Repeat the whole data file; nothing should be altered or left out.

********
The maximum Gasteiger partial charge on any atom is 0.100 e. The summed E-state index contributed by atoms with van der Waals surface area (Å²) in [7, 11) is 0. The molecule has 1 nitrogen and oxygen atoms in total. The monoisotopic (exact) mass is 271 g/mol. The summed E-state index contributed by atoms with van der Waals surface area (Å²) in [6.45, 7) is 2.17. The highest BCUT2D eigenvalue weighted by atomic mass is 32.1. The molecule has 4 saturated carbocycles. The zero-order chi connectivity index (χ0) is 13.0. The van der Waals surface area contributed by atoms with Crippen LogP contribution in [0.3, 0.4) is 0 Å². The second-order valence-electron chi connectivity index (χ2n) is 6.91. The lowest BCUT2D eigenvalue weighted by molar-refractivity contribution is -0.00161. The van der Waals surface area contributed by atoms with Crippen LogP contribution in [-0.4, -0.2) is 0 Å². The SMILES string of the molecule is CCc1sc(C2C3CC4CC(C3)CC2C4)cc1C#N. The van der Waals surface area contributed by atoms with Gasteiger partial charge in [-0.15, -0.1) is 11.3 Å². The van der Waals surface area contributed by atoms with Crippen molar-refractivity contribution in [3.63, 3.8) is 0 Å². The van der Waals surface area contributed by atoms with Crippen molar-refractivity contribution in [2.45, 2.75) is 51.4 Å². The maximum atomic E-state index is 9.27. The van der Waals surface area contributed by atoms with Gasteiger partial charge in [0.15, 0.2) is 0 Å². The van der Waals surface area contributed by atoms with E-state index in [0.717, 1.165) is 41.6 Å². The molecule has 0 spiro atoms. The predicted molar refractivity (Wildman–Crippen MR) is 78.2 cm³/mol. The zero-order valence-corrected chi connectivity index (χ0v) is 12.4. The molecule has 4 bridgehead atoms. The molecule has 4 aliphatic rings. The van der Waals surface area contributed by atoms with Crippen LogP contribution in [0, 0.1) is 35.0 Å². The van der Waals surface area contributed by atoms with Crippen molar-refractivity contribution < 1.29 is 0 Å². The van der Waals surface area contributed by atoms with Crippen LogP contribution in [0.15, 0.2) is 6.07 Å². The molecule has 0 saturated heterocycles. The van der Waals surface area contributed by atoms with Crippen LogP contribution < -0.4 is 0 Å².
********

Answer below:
The maximum Gasteiger partial charge on any atom is 0.100 e. The summed E-state index contributed by atoms with van der Waals surface area (Å²) in [7, 11) is 0. The molecule has 1 nitrogen and oxygen atoms in total. The monoisotopic (exact) mass is 271 g/mol. The summed E-state index contributed by atoms with van der Waals surface area (Å²) in [6.45, 7) is 2.17. The highest BCUT2D eigenvalue weighted by atomic mass is 32.1. The molecule has 4 saturated carbocycles. The zero-order chi connectivity index (χ0) is 13.0. The van der Waals surface area contributed by atoms with Crippen LogP contribution in [0.3, 0.4) is 0 Å². The second-order valence-electron chi connectivity index (χ2n) is 6.91. The lowest BCUT2D eigenvalue weighted by molar-refractivity contribution is -0.00161. The van der Waals surface area contributed by atoms with Crippen LogP contribution in [-0.4, -0.2) is 0 Å². The SMILES string of the molecule is CCc1sc(C2C3CC4CC(C3)CC2C4)cc1C#N. The van der Waals surface area contributed by atoms with Gasteiger partial charge in [-0.15, -0.1) is 11.3 Å². The van der Waals surface area contributed by atoms with Crippen molar-refractivity contribution in [3.63, 3.8) is 0 Å². The van der Waals surface area contributed by atoms with Crippen molar-refractivity contribution in [2.45, 2.75) is 51.4 Å². The maximum atomic E-state index is 9.27. The van der Waals surface area contributed by atoms with Gasteiger partial charge in [0.15, 0.2) is 0 Å². The van der Waals surface area contributed by atoms with E-state index in [0.717, 1.165) is 41.6 Å². The molecule has 0 spiro atoms. The predicted molar refractivity (Wildman–Crippen MR) is 78.2 cm³/mol. The zero-order valence-corrected chi connectivity index (χ0v) is 12.4. The molecule has 4 bridgehead atoms. The molecule has 4 aliphatic rings. The van der Waals surface area contributed by atoms with Crippen LogP contribution in [0, 0.1) is 35.0 Å². The van der Waals surface area contributed by atoms with Crippen molar-refractivity contribution < 1.29 is 0 Å². The van der Waals surface area contributed by atoms with Crippen LogP contribution in [0.15, 0.2) is 6.07 Å². The molecule has 0 saturated heterocycles. The van der Waals surface area contributed by atoms with Crippen LogP contribution < -0.4 is 0 Å².